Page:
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How the Magic is done: Interstellar by Alfonso Novillo

by Alfonso Novillo

Ever since I was very young, I have had passion for photography, specifically architectural photography, which I have been drawn to since I got my first analog camera. I enjoy going out with my camera and my laptop every chance I get, especially when I have the opportunity to shoot in a big city environment.
I am fortunate to live in Madrid. The city has grown in recent years, which has given me access to all kinds of new structures throughout the city, from breathtaking skyscrapers to modern, colorful buildings. 

"I most enjoy photographing buildings in the last hours of the day when the majestic light enhances the features of the structure best. That's the photograph I am constantly searching for."


When I photograph buildings in a big city, I keep in mind that although the buildings are always there, standing motionless and seemingly uninspiring at first glance, I only need to spend time searching for their best angles in whatever light is available at the time to create a unique image. I find that it's best if I am shooting on a cloudy day, but if I am there in the morning on a sunny day, I use a neutral density filter. This way I can take a long exposure and use the hard sunlight to my advantage since it illuminates the buildings beautifully, especially for black and white images. I most enjoy photographing buildings in the last hours of the day when the majestic light enhances the features of the structure best. That's the photograph I am constantly searching for.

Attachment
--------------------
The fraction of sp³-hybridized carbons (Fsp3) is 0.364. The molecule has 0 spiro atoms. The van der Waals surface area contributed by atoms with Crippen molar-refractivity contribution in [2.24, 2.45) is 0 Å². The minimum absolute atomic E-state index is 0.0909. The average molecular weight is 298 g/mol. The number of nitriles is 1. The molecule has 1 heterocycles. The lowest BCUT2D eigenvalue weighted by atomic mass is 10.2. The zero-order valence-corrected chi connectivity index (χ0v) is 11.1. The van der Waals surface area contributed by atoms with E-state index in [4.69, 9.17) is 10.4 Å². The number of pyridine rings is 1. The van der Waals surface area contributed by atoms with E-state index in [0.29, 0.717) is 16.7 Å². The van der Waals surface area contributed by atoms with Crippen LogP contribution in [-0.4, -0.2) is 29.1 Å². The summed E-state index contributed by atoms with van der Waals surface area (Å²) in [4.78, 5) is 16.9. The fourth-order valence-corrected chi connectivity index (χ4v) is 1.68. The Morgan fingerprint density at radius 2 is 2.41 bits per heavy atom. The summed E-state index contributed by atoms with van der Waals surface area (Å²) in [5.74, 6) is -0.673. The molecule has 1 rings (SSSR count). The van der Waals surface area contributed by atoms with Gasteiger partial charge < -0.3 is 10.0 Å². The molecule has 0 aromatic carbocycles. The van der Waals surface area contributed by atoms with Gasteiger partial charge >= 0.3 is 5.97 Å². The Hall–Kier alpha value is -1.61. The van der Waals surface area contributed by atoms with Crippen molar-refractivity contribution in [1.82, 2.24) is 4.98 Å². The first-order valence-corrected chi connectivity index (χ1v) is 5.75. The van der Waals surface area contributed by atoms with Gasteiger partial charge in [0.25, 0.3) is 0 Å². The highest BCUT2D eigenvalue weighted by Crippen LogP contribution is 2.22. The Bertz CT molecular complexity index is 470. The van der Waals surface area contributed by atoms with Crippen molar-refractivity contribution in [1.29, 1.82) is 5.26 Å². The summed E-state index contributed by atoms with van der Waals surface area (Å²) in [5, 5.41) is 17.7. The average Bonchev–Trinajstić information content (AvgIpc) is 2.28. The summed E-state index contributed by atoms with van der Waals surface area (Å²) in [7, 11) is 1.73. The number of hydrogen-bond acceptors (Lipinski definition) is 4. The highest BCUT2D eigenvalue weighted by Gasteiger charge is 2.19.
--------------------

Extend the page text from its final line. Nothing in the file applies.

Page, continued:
The day I took this photograph, I had decided to try out my wide-angle lens. I always like to include a close-up when I make a picture like this, either a low angle or a frontal shot. Doing so brings the subject to life and highlights intriguing features. I was unlucky with the weather; it was a completely sunny day, so for this photo I used a tripod and a variable neutral density filter to reduce glare and reflections. I looked for a good angle while also trying to include an unusual element in the composition, and I was lucky to find this lamppost near the building. I knew I would have to work on the image in post-processing since it wasn't a cloudy day, but as I was shooting, I planned to convert the photo to black and white anyway. 

"The idea to include the 10-foot (3-meter) tall lamppost in the foreground, however insignificant, not only helped me create an interesting composition, but it also counterbalanced the very tall tower that stood 515 feet (157 meters) high."